May 23, 2011

Rabid Reads: "The Summoner" by Layton Green

The Summoner
Gryphon Works (2010)
ISBN: 1456546864 (e-book)

The Summoner is one of those sweeping thriller novels with a tightly wound mystery and plenty of suspense. I guess you could lump it in with a Dan Brown novel, a la The Da Vinci Code, but the one Dan Brown novel I read was interminable, and I've frankly been soured on this type of story ever since my first taste. Layton Green's offering, however, has kind of won me over to a degree, and offers a glimpse of what I could expect if I continue to give this kind of thriller novel a chance.

The story revolves around Dominic Grey, a security agent who specializes with diplomats and other government entities. He is in Zimbabwe to investigate the disappearance, as a U.S. diplomat vanished during a secret religious ceremony in the outback outside the city of Harare. Aided by cult expert, Viktor Radek, and a gorgeous government liaison, Nya Mashumba, Grey has navigate the tumultuous political and cultural climate of Zimbabwe, as well as avoid becoming a target by a dangerous religious sect himself.

Aside from a backdrop that is fairly new to me--can't remember reading any stories set in Zimbabwe--The Summoner plays the supernatural angle very well, teasing there is more to the superstitions and practices of the cult Grey investigates. In fact, there is a miniature history lesson in religions and cults laid out in this books pages that thankfully doesn't come off as dry and dull. There's nothing worse than getting smacked over the head by a lot of info dumping, when it comes to subject matter than is likely alien to the casual reader, but Layton Green manages to find the balance and through Dominic Grey's eyes we gradually learn about things and the threats they pose.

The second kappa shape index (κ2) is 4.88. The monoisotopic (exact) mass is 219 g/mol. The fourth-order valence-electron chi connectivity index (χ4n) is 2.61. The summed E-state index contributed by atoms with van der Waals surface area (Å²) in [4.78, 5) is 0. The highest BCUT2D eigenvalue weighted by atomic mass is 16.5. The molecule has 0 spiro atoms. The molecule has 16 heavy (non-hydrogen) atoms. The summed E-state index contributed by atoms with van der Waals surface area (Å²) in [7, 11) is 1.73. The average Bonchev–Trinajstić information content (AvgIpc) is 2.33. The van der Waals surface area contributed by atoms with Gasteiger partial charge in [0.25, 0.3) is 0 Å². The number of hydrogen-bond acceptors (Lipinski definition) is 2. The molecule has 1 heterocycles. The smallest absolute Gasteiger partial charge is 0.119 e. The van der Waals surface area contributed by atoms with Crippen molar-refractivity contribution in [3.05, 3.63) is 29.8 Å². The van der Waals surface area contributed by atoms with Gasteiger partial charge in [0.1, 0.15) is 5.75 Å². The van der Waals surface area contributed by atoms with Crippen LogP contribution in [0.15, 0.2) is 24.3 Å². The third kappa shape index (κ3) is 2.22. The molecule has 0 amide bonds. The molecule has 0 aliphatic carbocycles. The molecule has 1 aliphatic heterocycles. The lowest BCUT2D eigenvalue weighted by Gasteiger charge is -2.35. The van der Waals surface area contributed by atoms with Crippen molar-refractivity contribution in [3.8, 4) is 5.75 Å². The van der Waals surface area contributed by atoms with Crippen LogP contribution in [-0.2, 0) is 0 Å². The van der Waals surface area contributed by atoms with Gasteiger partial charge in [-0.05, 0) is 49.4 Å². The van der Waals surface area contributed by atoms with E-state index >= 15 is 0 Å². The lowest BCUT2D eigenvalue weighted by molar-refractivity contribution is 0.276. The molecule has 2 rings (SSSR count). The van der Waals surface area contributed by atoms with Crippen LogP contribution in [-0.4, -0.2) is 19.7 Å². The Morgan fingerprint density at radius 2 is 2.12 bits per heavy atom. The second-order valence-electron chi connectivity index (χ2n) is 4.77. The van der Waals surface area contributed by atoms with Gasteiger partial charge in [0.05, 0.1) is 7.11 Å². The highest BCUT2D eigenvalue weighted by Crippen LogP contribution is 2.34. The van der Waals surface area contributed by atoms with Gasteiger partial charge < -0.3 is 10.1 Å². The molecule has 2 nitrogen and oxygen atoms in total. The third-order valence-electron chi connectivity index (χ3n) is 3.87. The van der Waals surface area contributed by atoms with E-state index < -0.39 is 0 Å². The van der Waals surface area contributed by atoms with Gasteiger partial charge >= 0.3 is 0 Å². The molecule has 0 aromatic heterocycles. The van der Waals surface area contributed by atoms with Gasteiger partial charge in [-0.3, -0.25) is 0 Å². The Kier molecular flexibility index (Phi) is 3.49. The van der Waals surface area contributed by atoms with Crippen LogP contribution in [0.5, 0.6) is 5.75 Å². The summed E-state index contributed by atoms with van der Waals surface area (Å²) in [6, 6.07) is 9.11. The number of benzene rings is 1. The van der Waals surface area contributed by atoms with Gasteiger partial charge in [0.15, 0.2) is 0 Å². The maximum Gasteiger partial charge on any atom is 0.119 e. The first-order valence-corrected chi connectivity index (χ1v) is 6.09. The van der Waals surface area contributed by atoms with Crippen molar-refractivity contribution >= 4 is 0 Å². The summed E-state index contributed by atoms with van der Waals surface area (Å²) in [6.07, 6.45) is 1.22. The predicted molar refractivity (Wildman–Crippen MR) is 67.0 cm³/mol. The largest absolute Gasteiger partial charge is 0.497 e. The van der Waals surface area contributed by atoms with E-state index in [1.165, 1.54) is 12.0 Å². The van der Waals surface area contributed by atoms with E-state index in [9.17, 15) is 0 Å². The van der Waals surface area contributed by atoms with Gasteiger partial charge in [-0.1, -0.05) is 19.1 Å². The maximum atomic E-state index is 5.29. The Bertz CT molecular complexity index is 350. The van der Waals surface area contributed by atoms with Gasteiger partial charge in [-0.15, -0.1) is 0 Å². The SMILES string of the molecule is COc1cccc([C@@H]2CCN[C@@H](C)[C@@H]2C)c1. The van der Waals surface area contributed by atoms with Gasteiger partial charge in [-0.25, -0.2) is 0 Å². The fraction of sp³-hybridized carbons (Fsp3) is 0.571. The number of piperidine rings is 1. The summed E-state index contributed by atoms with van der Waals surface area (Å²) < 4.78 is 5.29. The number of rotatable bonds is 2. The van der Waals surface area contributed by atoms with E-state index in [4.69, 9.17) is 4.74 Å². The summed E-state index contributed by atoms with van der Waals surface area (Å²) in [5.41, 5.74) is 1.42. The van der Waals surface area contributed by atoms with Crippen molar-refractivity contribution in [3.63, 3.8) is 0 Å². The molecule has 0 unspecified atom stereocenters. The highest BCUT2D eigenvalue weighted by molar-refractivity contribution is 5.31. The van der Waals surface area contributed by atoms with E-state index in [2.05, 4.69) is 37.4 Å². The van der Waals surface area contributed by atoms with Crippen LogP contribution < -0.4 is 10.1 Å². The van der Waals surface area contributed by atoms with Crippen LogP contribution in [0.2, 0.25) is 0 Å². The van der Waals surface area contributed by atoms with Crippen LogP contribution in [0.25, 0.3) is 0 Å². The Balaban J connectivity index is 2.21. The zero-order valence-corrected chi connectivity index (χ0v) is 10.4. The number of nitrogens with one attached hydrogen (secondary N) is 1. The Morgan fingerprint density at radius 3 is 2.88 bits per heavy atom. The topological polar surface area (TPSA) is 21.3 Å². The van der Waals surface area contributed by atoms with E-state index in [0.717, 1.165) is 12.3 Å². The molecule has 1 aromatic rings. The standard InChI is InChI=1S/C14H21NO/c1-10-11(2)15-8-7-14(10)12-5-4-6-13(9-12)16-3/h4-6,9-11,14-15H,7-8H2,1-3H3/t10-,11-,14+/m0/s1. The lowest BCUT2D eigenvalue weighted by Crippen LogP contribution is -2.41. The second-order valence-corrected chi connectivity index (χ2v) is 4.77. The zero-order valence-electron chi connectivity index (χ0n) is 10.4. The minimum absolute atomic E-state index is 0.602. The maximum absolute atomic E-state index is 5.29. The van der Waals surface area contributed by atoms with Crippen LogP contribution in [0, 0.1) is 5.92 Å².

The pacing is pretty good, building tension and plenty of proverbial road blocks thrown in Grey's way, though I found some of the dialogue a bit flat at times. Overall though, the characters come through nicely, and I particularly found Professor Radek to be the one I gravitated towards the most--probably because he was the expert on religious phenomena and offers those juxtapositions between the known and the unknown.

The climax is a very good pay off, in my opinion, and while it doesn't traipse into gory territory, there is one scene late in the novel where a person in essentially skinned alive that was absolutely gruesome. And, it looks like Green has his eyes on turning Dominic Grey into a recurring character in novels, as there is apparently a sequel in the works. Don't get worried about cliffhangers or unresolved endings though, as the book works perfectly as a stand-alone novel.

Thriller fans should be in for a treat with this one, and I'd say anyone looking for a suspenseful mystery with a relatively unique setting could find some real entertainment in this book's pages as well. Heck, even supernatural horror fans like me might want to take a chance on it, just to try something that is not their usual brand of reading. I'm unsure if I'll dedicate myself to the sequel and possible series of Dominic Grey novels, since I'm hip deep in so many series already, but I certainly won't count it out as a possibility.


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